32. MOLARITY How many milligrams would 3 mmol of monobasic sodium phosphate (MW = 138) weigh? • Millimoles • 1 mol = molecular weight in grams, therefore… • mmol = molecular weight in milligrams • Molarity is the number of mmols in a solution

33. OSMOLARITY • mOsmoles represent the number of particles in a solution when the substance dissociates • NaCl = 2 mOsmol • CaCl2 = 3 mOsmol • Anhydrous dextrose = 1 mOsmol • Osmolality is the milliosmoles of solute in a solution

34. Important Calculation Concepts CLINICAL LABORATORY TESTS

35. CALCIUM-ALBUMIN • Almost 50% of calcium is bound to plasma proteins • If levels of proteins are low, then the serum calcium may be inaccurate • If albumin is low, calcium will appear to be low, when it levels are actually within normal limits • Correct levels when Albumin is less than 4 g/dL • Corrected Ca2+ = Ca2+ + 0.8 [4 – albumin(g/dL)]

36. SODIUM-GLUCOSE • In patients with hyperglycemia, glucose does not enter the cell, causing a shift of fluid from intracellular to extracellular • The shift of fluid dilutes the concentration of sodium in the extracellular fluid • This type of hyponatremia (translational) does not need to be treated, instead control of glucose levels is indicated • Corrected Na+ = Na+ + 0.016(Serum Glucose – 100)

37. Important Calculation Concepts INFUSION FLOW RATES

38. EXAMPLE A physician orders 2 liters of D5W to be administered over 8 hours. The IV administration set in your pharmacy delivers 10 drops/mL. How many drops per minute should the patient be set to receive?

39. Important Calculation Concepts TOTAL PARENTERAL NUTRITION

40. TOTAL PARENTERAL NUTRUTION • Provides a patient with all nutritional requirements • Composition: • Fluids • Carbohydrates (Dextrose) • Protein (Amino acids) • Fats • Vitamins, minerals, trace elements • Electrolytes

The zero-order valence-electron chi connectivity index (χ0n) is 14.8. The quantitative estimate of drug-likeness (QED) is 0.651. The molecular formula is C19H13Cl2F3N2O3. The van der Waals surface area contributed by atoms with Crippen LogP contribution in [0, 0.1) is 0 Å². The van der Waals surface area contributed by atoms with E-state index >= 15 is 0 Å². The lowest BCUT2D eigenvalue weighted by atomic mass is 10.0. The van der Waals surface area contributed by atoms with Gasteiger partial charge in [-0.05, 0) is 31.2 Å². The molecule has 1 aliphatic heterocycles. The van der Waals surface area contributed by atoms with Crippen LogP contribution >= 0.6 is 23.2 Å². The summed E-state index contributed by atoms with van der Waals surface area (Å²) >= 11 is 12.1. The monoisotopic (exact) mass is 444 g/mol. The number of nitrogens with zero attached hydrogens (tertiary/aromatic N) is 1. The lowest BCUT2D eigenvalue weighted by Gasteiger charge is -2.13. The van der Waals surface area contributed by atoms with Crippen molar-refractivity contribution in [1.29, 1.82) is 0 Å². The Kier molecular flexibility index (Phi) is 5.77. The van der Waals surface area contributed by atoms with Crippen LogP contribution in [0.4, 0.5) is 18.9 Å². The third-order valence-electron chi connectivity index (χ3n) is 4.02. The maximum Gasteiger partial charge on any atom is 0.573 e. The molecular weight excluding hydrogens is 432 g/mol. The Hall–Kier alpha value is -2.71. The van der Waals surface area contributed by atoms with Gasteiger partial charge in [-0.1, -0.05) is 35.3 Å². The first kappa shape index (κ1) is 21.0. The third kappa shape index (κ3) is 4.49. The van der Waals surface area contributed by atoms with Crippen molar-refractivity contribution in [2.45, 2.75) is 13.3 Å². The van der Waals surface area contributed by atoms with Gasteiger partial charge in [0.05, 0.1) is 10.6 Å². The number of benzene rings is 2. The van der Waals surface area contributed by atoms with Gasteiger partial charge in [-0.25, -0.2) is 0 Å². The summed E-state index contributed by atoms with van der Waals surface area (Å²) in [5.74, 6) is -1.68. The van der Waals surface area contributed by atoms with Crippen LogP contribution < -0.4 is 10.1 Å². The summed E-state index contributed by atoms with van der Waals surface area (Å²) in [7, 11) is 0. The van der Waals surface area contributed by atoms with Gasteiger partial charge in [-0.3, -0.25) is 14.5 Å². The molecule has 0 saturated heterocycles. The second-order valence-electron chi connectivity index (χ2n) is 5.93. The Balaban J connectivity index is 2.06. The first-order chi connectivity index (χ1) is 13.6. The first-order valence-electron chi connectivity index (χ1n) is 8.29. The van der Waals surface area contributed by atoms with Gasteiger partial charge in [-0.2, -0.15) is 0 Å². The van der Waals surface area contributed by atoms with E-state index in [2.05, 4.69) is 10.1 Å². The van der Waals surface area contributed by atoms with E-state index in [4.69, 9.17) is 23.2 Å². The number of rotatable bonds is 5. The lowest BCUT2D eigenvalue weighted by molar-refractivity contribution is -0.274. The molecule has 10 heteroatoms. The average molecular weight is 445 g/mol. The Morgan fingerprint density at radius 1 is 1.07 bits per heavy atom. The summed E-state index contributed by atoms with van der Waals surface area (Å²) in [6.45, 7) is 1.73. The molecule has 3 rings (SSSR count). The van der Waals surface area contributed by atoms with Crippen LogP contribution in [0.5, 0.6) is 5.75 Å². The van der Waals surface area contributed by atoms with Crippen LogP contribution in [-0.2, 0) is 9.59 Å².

41. TPN HIGHLIGHTS • Fluid Requirements: • Generally 30 – 40 mL/kg/day • Calculated: 1500 mL + 20mL (kg over 20) • Protein Requirements • Ambulatory: 0.8 – 1 g/kg/day • Hospitalized: 1.2 – 2 g/kg/day • Non-Protein Requirements (Total Energy Expenditure) • Male: 66.47 + 13.75(kg) + 5.0(cm) – 6.76 (yrs) • Female: 655.1 + 9.6(kg) + 1.85(cm) – 4.68(yrs) • Multiply by 1.2 if confined to a bed, and 1.3 if out of bed

42. TPN HIGHLIGHTS • Each TPN component provides a defined amount of calories • COMMIT THESE TO MEMORY!!

43. Important Calculation Concepts PHARMACOKINETICS

44. PHARMACOKINETCS • Pharmacokinetics describes what happens to a drug or substance inside of the body

45. FIRST-ORDER KINETICS • The amount of drug given is proportional to the change in concentration • The change in drug concentration with respect to time will create a rate constant (k) • C = C0e-kt

46. HALF-LIFE • The half-life (t1/2) is the time required for the concentration of the drug to decrease by one-half • t1/2 = 0.693/k (k is the rate constant) A patient is receiving an antibiotic for the treatment of a respiratory infection. The initial concentration of the drug was 17.9mg/L. The drug has an elimination half-life of 2 hours. How much of the drug is present after 8 hours?

47. EXAMPLE • C = C0e-kt SOLVE FOR “C” • t1/2 = 0.693/k (k is the rate constant) • 2h = 0.693/k • k = 0.347h-1 • C = 17.90e-0.347(8) = 1.11mg/L A patient is receiving an antibiotic for the treatment of a respiratory infection. The initial concentration of the drug was 17.9mg/L. The drug has an elimination half-life of 2 hours. How much of the drug is present after 8 hours?

48. QUESTIONS?

49. THANK YOU! • Joy A. Awoniyi • Email your questions, comments or concerns to Joy.awoniyi@va.gov